Confessions of an Angry Arab Woman

Although a skinny little book, Joumana Haddad’s treatise on being a writer/editor in Lebanon packs a wallop, controversial in all environments: Haddad’s own country, certainly throughout the Middle East, and also in the West. Intentionally designed to hit you in the face, I Killed Scheherazade might best be examined by quoting a passage almost at the end of the volume:

“I’ve never been a big fan of Scheherazade?who, to make matters worse, is nauseatingly cherished by the Orientalists?even though I really loved reading and re-reading The Arabian Nights. Her character, I am convinced, is a conspiracy against Arab women in particular, and women in general. Obviously, the poor lady did what she had to do. I am not judging her for that. In fact, I might have very well done the same, had I been in her delicate position. I’ve had just enough people (especially in the West, but in the Arab world as well) turning her into a heroine, the symbol of Arab cultural female opposition and struggle against men’s injustice, cruelty and discrimination. She’s just a sweet gal with a huge imagination and good negotiation skills. Things simply needed to be put in their right perspective.

“Thus, I killed her.”

Angry at the way Arab women have been portrayed, Haddad launched Jasad (The Body) in Beirut?an erotic magazine in Arabic, which confronted issues of battered women, masturbation, transsexuality?and, surprisingly, was not censored in spite of screams of outrage. “Being an Arab today,” Haddad writes, “means you need to be a hypocrite. It means you cannot live and think?. It means you are split in two, forbidden from speaking the blunt truth?because the Arab majority depends upon a web of comforting lies and illusions.” But the passage gets even more controversial: “It means that your life and your stories must be repressed, clamped-down and encoded; rewritten to suit the vestal guardians of Arab chastity, so the latter can rest assured that the delicate Arab ‘hymen’ has been protected from sin, shame, dishonor or flaw.”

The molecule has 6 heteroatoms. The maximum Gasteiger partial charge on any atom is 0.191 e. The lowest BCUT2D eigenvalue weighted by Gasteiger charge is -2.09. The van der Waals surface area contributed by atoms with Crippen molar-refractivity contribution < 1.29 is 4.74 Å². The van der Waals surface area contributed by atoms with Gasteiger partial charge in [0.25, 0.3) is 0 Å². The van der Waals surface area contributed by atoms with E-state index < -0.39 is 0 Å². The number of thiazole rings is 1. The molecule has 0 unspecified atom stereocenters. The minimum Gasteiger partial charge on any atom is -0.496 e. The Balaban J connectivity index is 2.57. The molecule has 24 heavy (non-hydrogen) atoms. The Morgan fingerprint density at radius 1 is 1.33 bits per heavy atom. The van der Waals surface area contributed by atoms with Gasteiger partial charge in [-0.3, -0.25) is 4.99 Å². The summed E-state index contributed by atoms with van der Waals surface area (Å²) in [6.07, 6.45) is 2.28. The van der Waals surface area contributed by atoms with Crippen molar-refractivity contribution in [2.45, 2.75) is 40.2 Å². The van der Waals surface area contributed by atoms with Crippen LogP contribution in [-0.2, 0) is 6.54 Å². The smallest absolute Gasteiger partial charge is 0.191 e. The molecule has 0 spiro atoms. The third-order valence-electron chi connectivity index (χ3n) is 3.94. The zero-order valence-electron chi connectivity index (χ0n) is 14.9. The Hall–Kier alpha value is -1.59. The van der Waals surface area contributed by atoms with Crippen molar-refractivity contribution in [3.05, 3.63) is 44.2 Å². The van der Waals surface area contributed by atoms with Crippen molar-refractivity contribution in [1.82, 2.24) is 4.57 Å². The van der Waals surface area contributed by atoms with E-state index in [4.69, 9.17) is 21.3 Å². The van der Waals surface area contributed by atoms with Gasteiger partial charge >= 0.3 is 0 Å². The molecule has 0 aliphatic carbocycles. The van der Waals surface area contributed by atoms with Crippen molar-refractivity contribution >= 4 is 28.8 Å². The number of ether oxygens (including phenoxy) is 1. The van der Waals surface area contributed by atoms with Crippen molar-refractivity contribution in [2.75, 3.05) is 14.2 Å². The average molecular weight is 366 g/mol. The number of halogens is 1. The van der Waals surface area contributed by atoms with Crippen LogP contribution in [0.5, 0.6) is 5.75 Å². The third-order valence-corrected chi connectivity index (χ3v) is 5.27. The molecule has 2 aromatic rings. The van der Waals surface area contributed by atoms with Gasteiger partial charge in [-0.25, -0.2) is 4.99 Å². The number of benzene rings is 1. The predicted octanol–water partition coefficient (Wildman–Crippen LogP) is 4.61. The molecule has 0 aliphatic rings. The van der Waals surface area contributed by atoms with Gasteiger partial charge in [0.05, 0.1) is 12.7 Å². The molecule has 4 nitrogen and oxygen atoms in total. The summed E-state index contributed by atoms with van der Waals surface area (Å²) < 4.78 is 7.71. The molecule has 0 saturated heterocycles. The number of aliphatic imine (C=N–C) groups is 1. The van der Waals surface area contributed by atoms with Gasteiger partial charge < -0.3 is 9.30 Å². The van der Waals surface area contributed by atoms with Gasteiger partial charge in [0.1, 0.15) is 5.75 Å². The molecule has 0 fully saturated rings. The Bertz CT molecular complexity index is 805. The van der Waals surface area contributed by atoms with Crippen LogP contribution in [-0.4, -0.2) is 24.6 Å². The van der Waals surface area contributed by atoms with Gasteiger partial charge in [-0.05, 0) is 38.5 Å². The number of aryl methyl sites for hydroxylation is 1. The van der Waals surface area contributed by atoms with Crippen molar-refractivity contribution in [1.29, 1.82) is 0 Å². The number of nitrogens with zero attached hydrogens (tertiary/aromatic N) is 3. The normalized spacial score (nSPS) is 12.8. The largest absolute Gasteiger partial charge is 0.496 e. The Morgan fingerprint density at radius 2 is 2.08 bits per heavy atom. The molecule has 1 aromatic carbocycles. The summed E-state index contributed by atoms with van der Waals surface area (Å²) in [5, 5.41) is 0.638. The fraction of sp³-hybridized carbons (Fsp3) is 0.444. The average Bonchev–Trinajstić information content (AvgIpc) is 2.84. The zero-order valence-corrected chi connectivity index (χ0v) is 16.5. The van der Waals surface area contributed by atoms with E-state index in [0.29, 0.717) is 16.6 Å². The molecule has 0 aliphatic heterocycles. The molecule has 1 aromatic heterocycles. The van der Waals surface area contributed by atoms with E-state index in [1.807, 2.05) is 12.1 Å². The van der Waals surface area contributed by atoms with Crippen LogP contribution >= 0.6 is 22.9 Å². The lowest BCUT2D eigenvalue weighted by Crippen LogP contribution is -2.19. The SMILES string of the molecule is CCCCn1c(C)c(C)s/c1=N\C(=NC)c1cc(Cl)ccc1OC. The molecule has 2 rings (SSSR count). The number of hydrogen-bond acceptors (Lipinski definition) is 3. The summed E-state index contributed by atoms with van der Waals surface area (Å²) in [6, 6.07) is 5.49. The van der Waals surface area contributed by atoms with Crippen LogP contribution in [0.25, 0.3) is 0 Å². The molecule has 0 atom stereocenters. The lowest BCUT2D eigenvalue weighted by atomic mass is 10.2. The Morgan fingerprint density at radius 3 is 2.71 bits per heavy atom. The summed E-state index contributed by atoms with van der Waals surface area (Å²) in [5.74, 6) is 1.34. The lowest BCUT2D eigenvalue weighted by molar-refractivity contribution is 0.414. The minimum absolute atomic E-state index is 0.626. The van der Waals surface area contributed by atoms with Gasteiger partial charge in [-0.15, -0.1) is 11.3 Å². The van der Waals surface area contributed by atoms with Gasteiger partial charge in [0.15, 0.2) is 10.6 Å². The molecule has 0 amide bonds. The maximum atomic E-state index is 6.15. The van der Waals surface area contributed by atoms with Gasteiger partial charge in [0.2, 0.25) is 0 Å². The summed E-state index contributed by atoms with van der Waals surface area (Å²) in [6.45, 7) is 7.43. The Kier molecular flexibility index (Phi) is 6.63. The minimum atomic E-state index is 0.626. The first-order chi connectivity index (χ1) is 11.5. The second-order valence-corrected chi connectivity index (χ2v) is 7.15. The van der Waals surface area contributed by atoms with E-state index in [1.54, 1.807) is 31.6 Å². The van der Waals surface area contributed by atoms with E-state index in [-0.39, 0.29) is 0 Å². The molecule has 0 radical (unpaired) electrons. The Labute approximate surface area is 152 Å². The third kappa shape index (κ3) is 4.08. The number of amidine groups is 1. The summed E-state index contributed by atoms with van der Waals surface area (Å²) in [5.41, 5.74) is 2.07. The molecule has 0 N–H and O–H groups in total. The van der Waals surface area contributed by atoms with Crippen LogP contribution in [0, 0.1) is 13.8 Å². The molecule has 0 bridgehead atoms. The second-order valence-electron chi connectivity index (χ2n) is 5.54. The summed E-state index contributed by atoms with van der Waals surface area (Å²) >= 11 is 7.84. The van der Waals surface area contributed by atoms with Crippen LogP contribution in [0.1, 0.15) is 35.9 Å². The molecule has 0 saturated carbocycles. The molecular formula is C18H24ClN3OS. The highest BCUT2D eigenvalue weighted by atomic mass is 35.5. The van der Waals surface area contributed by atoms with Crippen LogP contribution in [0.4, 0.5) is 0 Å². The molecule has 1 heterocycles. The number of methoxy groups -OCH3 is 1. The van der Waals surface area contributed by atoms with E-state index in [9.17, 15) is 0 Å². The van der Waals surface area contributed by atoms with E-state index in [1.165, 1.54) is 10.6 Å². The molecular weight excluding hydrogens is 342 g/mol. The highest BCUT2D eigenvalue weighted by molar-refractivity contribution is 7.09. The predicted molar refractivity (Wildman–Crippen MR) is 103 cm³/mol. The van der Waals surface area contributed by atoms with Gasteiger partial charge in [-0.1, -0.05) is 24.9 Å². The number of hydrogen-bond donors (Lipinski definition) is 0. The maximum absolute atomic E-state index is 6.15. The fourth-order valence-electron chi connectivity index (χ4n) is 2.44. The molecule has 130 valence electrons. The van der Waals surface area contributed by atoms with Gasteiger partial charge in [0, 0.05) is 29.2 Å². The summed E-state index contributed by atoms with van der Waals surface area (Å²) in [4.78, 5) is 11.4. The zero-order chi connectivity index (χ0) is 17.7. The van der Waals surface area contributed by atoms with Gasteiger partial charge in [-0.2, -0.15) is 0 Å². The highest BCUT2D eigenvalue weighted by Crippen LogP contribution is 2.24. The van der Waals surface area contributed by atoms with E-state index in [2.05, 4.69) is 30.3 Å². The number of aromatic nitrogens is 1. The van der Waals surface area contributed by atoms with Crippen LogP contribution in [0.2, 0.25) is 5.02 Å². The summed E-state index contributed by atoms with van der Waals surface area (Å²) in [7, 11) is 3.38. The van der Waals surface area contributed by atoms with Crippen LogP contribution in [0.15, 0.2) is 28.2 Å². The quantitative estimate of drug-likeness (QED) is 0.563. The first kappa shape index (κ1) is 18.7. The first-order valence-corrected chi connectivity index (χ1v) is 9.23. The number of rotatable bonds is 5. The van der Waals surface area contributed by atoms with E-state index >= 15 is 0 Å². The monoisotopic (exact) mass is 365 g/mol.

Obviously strong stuff. Note that I Killed Scheherazade is not a translation from Arabic into English. The copyright page lists no earlier edition in the Middle East prior to the English edition, published in London and soon in the United States. So, even if Haddad’s Arabic magazine discusses controversial subjects, it is quite probable that this book could not have been published in Beirut, in spite of the city and the culture’s liberalism vis-?-vis most of the Arab world.

Haddad was fortunate to grow up in Lebanon and not a country like Saudi Arabia. Second, the uniqueness of her own childhood provided her with an exposure to a world not typically Arab. Her family is Christian, not Muslim, and her father’s library contained a number of books not often found in Arab households. Haddad remarks, “In the earlier stages of my life [age twelve], I used to think that only two things were worth doing whenever I had the chance of being alone: reading and masturbating.” The books in her father’s library helped, especially discovering a copy of de Sade’s Justine, or the Misfortunes of Virtue. “That book pumped adrenaline through my nervous system.” Other books included Lolita and Sexus.

Haddad notes that erotica (such as The Perfumed Garden, by Sheikh Nefzawi) was consumed by Arabic cultures in the fifteenth-century, but restrictions against such works (and the treatment of women in general) came about more recently as conservatism gained its dominance. Of the Arab custom permitting the marriage and the abuse of very young girls, for example, Haddad refers to the revered Ayatollah Khomeini, and a passage from his book, Tahrir al-Wasila: